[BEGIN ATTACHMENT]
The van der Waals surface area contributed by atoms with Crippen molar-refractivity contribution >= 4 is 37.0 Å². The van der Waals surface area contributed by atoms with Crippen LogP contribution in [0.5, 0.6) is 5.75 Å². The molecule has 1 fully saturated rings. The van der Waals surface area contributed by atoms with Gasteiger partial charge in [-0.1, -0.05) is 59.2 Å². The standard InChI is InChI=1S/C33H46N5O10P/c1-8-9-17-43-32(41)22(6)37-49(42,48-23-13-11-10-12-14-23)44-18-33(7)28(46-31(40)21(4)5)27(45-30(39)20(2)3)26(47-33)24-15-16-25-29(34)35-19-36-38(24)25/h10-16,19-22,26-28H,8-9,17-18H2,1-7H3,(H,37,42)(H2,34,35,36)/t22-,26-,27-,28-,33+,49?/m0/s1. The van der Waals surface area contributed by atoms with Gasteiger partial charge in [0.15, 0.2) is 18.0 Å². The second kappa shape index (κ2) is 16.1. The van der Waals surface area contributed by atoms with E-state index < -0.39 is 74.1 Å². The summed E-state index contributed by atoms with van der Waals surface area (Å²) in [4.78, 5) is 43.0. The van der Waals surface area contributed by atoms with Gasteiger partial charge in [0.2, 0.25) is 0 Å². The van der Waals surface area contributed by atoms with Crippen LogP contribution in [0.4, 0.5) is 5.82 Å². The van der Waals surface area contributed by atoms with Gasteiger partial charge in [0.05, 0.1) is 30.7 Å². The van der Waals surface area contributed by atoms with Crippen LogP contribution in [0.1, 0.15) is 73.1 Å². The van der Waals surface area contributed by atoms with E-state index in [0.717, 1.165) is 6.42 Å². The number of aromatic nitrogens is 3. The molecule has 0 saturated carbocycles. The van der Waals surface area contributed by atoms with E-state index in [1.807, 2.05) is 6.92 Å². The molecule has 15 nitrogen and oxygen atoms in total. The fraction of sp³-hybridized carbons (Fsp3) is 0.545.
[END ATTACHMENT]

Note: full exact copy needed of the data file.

The van der Waals surface area contributed by atoms with Crippen molar-refractivity contribution >= 4 is 37.0 Å². The van der Waals surface area contributed by atoms with Crippen LogP contribution in [0.5, 0.6) is 5.75 Å². The molecule has 1 fully saturated rings. The van der Waals surface area contributed by atoms with Gasteiger partial charge in [-0.1, -0.05) is 59.2 Å². The standard InChI is InChI=1S/C33H46N5O10P/c1-8-9-17-43-32(41)22(6)37-49(42,48-23-13-11-10-12-14-23)44-18-33(7)28(46-31(40)21(4)5)27(45-30(39)20(2)3)26(47-33)24-15-16-25-29(34)35-19-36-38(24)25/h10-16,19-22,26-28H,8-9,17-18H2,1-7H3,(H,37,42)(H2,34,35,36)/t22-,26-,27-,28-,33+,49?/m0/s1. The van der Waals surface area contributed by atoms with Gasteiger partial charge in [0.15, 0.2) is 18.0 Å². The second kappa shape index (κ2) is 16.1. The van der Waals surface area contributed by atoms with E-state index < -0.39 is 74.1 Å². The summed E-state index contributed by atoms with van der Waals surface area (Å²) in [4.78, 5) is 43.0. The van der Waals surface area contributed by atoms with Gasteiger partial charge in [0.2, 0.25) is 0 Å². The van der Waals surface area contributed by atoms with Crippen LogP contribution in [0.4, 0.5) is 5.82 Å². The van der Waals surface area contributed by atoms with Gasteiger partial charge in [0.05, 0.1) is 30.7 Å². The van der Waals surface area contributed by atoms with Crippen LogP contribution in [0.1, 0.15) is 73.1 Å². The van der Waals surface area contributed by atoms with E-state index in [0.717, 1.165) is 6.42 Å². The number of aromatic nitrogens is 3. The molecule has 0 saturated carbocycles. The van der Waals surface area contributed by atoms with E-state index in [1.807, 2.05) is 6.92 Å². The molecule has 15 nitrogen and oxygen atoms in total. The fraction of sp³-hybridized carbons (Fsp3) is 0.545.